and Metals Applications Index
Each item in the following list will eventually take you to another, in-depth
list of references articles, vendor applications information or a direct download
of a related technical paper. Those items in blue have been so linked, the rest
will follow as we acquire them.
of those references are hyperlinked to other web sites. Some of the others are
papers which have been collected and require an authenticated registration before
access to the hyperlink is provided. This is still free, however, and requires
only a valid email address for access when implemented.
anyone would like to add to this list, let
us know, please and we will do our best to comply.
of noncontact process temperature measurements in steel manufacturing" Includes
a paper presented at the 1999 SPIE Thermosense Meeting, courtesy of the copyright
holder, SPIE: The International Society For Optical Engineering .
temperatures in pelletizing operations
oven temperature measurements and transfer belts protection
in Blast Furnace environments
Domes and Bustle Pipe Temperatures
Measurement of Liquid Iron, Liquid Steel and other molten metals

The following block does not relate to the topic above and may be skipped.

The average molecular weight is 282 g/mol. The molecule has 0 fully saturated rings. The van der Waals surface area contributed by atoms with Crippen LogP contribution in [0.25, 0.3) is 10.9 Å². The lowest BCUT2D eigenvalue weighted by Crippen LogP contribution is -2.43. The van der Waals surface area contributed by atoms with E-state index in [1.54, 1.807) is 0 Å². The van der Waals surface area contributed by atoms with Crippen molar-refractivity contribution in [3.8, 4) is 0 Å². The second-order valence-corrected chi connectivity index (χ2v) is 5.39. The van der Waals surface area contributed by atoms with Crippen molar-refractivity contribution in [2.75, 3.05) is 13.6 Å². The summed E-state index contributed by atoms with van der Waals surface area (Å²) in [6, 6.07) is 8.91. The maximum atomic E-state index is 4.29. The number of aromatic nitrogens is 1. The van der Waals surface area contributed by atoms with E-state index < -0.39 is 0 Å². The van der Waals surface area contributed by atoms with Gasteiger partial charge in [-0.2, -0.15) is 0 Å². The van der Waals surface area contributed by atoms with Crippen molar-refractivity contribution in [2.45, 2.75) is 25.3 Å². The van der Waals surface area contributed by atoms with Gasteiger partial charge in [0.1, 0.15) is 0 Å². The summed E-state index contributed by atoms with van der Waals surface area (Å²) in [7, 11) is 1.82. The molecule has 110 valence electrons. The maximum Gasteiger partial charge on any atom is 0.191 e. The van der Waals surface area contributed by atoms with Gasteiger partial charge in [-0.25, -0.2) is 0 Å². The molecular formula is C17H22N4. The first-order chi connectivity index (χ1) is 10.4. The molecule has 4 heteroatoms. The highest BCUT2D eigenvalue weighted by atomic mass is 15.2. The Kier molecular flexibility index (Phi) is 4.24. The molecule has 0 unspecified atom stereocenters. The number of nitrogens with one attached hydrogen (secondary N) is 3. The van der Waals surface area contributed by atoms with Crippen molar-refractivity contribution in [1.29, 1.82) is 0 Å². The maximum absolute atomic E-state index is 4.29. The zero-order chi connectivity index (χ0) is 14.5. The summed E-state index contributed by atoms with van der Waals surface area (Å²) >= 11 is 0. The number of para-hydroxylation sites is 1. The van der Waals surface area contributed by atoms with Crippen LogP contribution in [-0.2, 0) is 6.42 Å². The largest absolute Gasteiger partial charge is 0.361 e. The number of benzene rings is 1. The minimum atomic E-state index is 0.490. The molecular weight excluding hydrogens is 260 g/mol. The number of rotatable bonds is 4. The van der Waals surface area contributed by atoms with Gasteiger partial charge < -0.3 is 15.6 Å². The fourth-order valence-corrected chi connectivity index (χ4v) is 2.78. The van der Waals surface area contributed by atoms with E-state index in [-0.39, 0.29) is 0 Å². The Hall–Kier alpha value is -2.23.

Detection in Steel pouring streams and detection of Iron in Slag streams
- IR Radiation Thermometers
for oxidized steel objects in cooler surroundings (e.g. Continuous Casting, Hot
Rolling, Cold Rolling)
measurement of steel surface temperatures in Reheat Furnaces
Radiation Thermometers used in Continuous Anneal Furnaces
temperature measurement on Coating Lines, e.g. Tin, Zinc, plastic film
- Measuring steel sheet
surface temperatures in the Galvanneal process
IR Radiation Thermometers measurements on-line
for Reheat Furnaces
in Batch Anneal Furnaces
Reduction temperature measurements
in Continuous Anneal Furnaces
The Steel Industry was one of the first to use
temperature sensors for automatic process control and QA measurements. The extent
of temperature sensor use in steel mills and process plants is quite large. Virtually
all kinds are used, ranging from liquid-in-glass thermometers in the testing and
QA labs to networked infrared line-measuring sensors called "line scanners"
and computer-linked thermal imaging versions of area-measuring infrared thermometers
for detecting slag on the stream of liquid steel poured from a melting vessel
into a transfer ladle.
By and large, the
majority of the temperatures sensor applications that get the most attention are
those involved in monitoring or controlling a process. That's where the money
is made. That's where productivity, acceptable quality tons, or parts per unit
time, are produced. A vital part of productivity is the yield, that fraction of
production that is within acceptable quality limits.
on yield in USA steel plants and temperature sensor technology from first hand